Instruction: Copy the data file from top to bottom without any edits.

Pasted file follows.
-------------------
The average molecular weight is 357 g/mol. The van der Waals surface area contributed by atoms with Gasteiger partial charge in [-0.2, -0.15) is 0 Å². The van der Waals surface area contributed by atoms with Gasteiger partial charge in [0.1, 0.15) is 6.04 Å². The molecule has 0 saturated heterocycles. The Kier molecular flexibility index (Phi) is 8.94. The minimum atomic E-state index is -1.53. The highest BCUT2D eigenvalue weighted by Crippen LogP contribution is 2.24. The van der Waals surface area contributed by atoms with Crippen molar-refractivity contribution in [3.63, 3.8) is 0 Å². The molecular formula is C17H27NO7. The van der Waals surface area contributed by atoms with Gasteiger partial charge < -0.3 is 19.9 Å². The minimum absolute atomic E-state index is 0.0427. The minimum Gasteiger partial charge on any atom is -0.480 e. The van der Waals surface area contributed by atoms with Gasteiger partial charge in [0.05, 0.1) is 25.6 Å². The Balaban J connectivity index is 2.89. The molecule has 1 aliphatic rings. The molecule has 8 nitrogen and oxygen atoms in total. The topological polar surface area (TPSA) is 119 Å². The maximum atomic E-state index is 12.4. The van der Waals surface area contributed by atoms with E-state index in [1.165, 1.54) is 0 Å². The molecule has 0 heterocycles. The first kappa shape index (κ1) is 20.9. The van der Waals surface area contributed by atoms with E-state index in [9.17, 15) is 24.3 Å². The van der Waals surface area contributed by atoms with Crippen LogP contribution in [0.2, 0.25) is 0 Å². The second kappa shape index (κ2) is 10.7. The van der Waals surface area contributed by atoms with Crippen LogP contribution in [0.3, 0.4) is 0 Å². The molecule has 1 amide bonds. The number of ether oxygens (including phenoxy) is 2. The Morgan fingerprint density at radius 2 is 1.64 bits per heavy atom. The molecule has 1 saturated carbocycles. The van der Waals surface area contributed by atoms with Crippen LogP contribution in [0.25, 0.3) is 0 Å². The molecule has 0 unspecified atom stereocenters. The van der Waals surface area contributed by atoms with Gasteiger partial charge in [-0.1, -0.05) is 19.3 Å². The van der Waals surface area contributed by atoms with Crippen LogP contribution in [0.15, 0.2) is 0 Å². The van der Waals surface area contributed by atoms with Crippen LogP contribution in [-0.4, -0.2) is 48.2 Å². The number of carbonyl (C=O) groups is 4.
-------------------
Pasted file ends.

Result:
The average molecular weight is 357 g/mol. The van der Waals surface area contributed by atoms with Gasteiger partial charge in [-0.2, -0.15) is 0 Å². The van der Waals surface area contributed by atoms with Gasteiger partial charge in [0.1, 0.15) is 6.04 Å². The molecule has 0 saturated heterocycles. The Kier molecular flexibility index (Phi) is 8.94. The minimum atomic E-state index is -1.53. The highest BCUT2D eigenvalue weighted by Crippen LogP contribution is 2.24. The van der Waals surface area contributed by atoms with Crippen molar-refractivity contribution in [3.63, 3.8) is 0 Å². The molecular formula is C17H27NO7. The van der Waals surface area contributed by atoms with Gasteiger partial charge < -0.3 is 19.9 Å². The minimum absolute atomic E-state index is 0.0427. The minimum Gasteiger partial charge on any atom is -0.480 e. The van der Waals surface area contributed by atoms with Gasteiger partial charge in [0.05, 0.1) is 25.6 Å². The Balaban J connectivity index is 2.89. The molecule has 1 aliphatic rings. The molecule has 8 nitrogen and oxygen atoms in total. The topological polar surface area (TPSA) is 119 Å². The maximum atomic E-state index is 12.4. The van der Waals surface area contributed by atoms with E-state index in [1.165, 1.54) is 0 Å². The molecule has 0 heterocycles. The first kappa shape index (κ1) is 20.9. The van der Waals surface area contributed by atoms with E-state index in [9.17, 15) is 24.3 Å². The van der Waals surface area contributed by atoms with Crippen LogP contribution in [0.2, 0.25) is 0 Å². The second kappa shape index (κ2) is 10.7. The van der Waals surface area contributed by atoms with Crippen LogP contribution in [0.3, 0.4) is 0 Å². The molecule has 1 amide bonds. The number of ether oxygens (including phenoxy) is 2. The Morgan fingerprint density at radius 2 is 1.64 bits per heavy atom. The molecule has 1 saturated carbocycles. The van der Waals surface area contributed by atoms with Crippen LogP contribution in [0.25, 0.3) is 0 Å². The molecule has 0 unspecified atom stereocenters. The van der Waals surface area contributed by atoms with Gasteiger partial charge in [-0.1, -0.05) is 19.3 Å². The van der Waals surface area contributed by atoms with Crippen LogP contribution in [0.15, 0.2) is 0 Å². The van der Waals surface area contributed by atoms with Crippen LogP contribution in [-0.4, -0.2) is 48.2 Å². The number of carbonyl (C=O) groups is 4.